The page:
Klippel analysis for the Eton 5-412 produced the Bl(X), Kms(X) and Bl and Kms symmetry range plots given in Figures 5–8. (Our analyzer is provided courtesy of Klippel GmbH and the testing is performed by Pat Turnmire, of Redrock Acoustics.) The Bl(X) curve for the 4-512 (see Figure 5) is typically narrow for a low Xmax driver, but relatively symmetrical with minor amount of offset to the curve, but not bad for a short Xmax 4” diameter driver. Looking at the Bl symmetry plot (see Figure 6), this curve shows a minor coil-in (rearward) offset at the driver’s physical 2 mm Xmax (a reasonable area of certainty) of a trivial 0.34 mm.
Figure 7 and Figure 8 show the Kms(X) and Kms symmetry range curves. The Kms(X) curve shown in Figure 7 is less symmetrical, with some tilt. The curve also indicates some forward (coil-out) offset at the Xmax position. Looking at the Kms symmetry range curve shown in Figure 8, there is about 1.15 mm offset at the physical Xmax position. While this is a lot for a short 2 mm Xmax driver, the Eton 4-512 will likely be used in an application with an appropriate high-pass filter inserted.
Displacement limiting numbers calculated by the Klippel analyzer were XBl @ 82% Bl is 3 mm and the crossover (XC) at 75% Cms minimum was 1.9 mm, which means compliance is the most limiting factor for prescribed distortion level of 10%, but it also occurs right at the physical Xmax, so not bad. Figure 9 gives the inductance curve Le(X). Inductance will typically increase in the rear direction from the zero rest position as the voice coil covers more pole area, which is what happens here. However, the inductance variation from Xmax in to Xmax out is only 0.011 mH, which is more than acceptable.
Next I mounted the Eton 4-512 in an enclosure, which had an 11” × 5” baffle and was filled with damping material (foam). Then, I measured the transducer on and off axis from 300-Hz-to-40-kHz frequency response at 2.83 V/1 m, using the Linear LMS analyzer set to a 100-point gated sine wave sweep. Figure 10 gives the on-axis response of the Eton 4-512 that is ±2.4 dB in the typical operation range of 500 Hz to 5 kHz with no significant response anomalies. Figure 11 displays the on- and off-axis frequency response at 0°, 15°, 30°, and 45°. The -3 dB from the on-axis curve to the 30° off-axis response occurs at about 4.6 kHz, so a crossover between 3 kHz and 4.5 kHz would be reasonable for this driver.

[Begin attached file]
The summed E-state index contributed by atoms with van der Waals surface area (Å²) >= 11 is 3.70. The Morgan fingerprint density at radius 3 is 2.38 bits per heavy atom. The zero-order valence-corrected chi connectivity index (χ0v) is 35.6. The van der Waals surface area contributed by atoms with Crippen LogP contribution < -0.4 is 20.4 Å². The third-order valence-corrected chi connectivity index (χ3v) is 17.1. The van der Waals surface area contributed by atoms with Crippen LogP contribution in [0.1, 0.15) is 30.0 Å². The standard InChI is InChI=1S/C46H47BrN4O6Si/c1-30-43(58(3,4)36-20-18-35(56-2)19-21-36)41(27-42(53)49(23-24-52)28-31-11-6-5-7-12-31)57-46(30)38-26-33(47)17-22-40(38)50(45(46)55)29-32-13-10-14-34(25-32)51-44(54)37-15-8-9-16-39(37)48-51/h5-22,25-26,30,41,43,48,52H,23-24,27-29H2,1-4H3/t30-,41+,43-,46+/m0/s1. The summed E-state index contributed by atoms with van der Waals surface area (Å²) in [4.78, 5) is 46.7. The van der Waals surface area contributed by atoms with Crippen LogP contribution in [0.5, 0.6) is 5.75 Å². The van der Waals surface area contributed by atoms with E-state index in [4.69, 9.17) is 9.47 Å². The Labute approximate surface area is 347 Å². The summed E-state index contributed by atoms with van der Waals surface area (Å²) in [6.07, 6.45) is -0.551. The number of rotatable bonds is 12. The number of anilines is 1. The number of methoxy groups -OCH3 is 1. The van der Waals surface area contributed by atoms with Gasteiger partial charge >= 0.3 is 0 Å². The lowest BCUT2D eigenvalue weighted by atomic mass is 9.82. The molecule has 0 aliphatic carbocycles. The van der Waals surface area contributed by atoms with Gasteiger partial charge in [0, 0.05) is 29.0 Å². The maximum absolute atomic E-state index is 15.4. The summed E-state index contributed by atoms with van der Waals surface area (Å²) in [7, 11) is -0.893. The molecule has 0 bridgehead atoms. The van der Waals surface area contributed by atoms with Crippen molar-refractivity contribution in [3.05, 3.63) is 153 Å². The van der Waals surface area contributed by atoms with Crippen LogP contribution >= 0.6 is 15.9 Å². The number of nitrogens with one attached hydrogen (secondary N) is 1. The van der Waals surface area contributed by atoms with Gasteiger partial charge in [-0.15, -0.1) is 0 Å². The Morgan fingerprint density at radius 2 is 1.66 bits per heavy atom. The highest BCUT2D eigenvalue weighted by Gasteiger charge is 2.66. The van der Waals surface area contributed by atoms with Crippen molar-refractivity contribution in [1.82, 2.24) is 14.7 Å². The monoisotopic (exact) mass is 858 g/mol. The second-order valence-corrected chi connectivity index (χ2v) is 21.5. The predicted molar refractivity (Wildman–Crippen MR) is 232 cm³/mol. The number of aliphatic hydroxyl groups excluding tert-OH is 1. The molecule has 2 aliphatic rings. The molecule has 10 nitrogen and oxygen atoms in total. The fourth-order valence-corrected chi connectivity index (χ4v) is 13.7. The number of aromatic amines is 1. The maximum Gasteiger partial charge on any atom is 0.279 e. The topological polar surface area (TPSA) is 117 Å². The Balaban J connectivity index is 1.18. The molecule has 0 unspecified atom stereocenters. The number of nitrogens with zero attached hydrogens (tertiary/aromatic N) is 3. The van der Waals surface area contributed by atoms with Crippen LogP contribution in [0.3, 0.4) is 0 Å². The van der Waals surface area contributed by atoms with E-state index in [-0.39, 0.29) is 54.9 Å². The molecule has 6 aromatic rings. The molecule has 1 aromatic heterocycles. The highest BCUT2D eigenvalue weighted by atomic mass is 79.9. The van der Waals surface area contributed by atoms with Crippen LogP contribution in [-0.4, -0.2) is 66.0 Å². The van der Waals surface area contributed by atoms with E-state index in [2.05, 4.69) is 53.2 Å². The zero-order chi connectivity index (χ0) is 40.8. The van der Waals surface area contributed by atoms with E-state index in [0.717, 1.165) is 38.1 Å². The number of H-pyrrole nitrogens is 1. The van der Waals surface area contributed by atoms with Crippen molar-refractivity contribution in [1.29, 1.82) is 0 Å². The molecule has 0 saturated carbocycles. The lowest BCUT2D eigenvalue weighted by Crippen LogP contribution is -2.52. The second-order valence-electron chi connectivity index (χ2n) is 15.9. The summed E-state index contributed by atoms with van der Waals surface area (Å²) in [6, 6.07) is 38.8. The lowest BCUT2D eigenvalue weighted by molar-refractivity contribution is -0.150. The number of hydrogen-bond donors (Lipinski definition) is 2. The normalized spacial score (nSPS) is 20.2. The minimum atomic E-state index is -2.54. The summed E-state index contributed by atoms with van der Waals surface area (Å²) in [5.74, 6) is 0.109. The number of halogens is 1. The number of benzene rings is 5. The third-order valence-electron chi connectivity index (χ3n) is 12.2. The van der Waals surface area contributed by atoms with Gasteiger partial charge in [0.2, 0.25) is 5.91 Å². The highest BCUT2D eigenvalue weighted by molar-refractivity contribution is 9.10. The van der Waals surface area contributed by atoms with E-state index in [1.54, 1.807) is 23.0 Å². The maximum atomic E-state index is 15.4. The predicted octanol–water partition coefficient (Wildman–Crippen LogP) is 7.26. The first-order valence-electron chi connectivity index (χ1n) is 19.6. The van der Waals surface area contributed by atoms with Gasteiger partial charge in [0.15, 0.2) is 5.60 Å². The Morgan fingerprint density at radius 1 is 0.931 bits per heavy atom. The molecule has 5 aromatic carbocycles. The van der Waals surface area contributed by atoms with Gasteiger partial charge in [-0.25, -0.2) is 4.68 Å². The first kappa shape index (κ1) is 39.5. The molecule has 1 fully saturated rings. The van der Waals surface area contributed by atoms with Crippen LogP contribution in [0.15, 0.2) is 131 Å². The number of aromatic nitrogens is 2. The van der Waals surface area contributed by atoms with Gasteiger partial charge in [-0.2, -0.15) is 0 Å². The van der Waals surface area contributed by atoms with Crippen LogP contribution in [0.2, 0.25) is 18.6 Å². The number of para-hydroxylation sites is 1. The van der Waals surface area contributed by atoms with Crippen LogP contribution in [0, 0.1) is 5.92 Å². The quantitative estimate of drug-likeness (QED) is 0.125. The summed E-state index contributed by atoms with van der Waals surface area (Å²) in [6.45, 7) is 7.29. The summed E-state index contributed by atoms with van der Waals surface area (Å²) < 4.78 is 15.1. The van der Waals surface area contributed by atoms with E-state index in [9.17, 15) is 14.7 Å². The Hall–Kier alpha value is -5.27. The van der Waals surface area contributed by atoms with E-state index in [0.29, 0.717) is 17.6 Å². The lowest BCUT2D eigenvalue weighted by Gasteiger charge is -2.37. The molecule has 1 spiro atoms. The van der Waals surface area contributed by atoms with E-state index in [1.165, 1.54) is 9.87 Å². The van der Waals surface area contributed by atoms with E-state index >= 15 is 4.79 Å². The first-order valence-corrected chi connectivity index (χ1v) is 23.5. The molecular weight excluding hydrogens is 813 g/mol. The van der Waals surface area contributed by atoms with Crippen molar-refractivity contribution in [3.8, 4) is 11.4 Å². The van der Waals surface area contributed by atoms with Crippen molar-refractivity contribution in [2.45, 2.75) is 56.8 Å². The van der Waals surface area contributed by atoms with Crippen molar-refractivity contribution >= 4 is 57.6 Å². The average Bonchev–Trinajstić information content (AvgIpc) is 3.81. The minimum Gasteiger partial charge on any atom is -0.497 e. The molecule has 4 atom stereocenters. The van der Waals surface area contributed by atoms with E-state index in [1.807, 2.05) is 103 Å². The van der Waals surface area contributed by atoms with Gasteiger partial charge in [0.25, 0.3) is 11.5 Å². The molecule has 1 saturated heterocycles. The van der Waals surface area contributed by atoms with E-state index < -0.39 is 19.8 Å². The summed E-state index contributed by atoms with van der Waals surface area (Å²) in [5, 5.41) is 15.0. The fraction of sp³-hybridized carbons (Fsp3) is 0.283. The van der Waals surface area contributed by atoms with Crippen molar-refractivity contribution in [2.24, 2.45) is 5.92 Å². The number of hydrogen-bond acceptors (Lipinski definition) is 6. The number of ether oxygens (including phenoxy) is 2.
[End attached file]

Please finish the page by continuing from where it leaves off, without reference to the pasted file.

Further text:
Figure 12 gives the off-axis curves normalized to the on-axis response, with the CLIO 180° polar plot (measured in 10° increments) depicted in Figure 13. The two-sample SPL comparison is illustrated in Figure 14, indicating the two samples were closely matched within less than 1 dB in the normal operating range of the transducer.
Next, I employed the Listen, Inc. SoundCheck V15 software, along with the AmpConnect analyzer with the Listen 0.25” SCM microphone and power supply (courtesy of Listen, Inc.) to measure distortion and generate time-frequency plots. For the distortion measurement, I mounted the Eton 4-512/C8/25 RP rigidly in free air. I used a noise stimulus to set the SPL to 94 dB at 1 m (6.79 V) and measured the distortion with the microphone placed 10 cm from the dust cap. This produced the distortion curves shown in Figure 15. I used SoundCheck to get a 2.83 V/1 m impulse response and imported the data into Listen’s SoundMap Time/Frequency software. Figure 16 shows the resulting CSD waterfall plot. Figure 17 shows the Wigner-Ville plot (for its better low-frequency performance).
Overall, the Eton 4-512 is a nicely executed midrange driver with the excellent build quality you expect from a high-end OEM like Eton. For more information, visit www.eton-gmbh.com. VC
This article was originally published in Voice Coil, December 2017.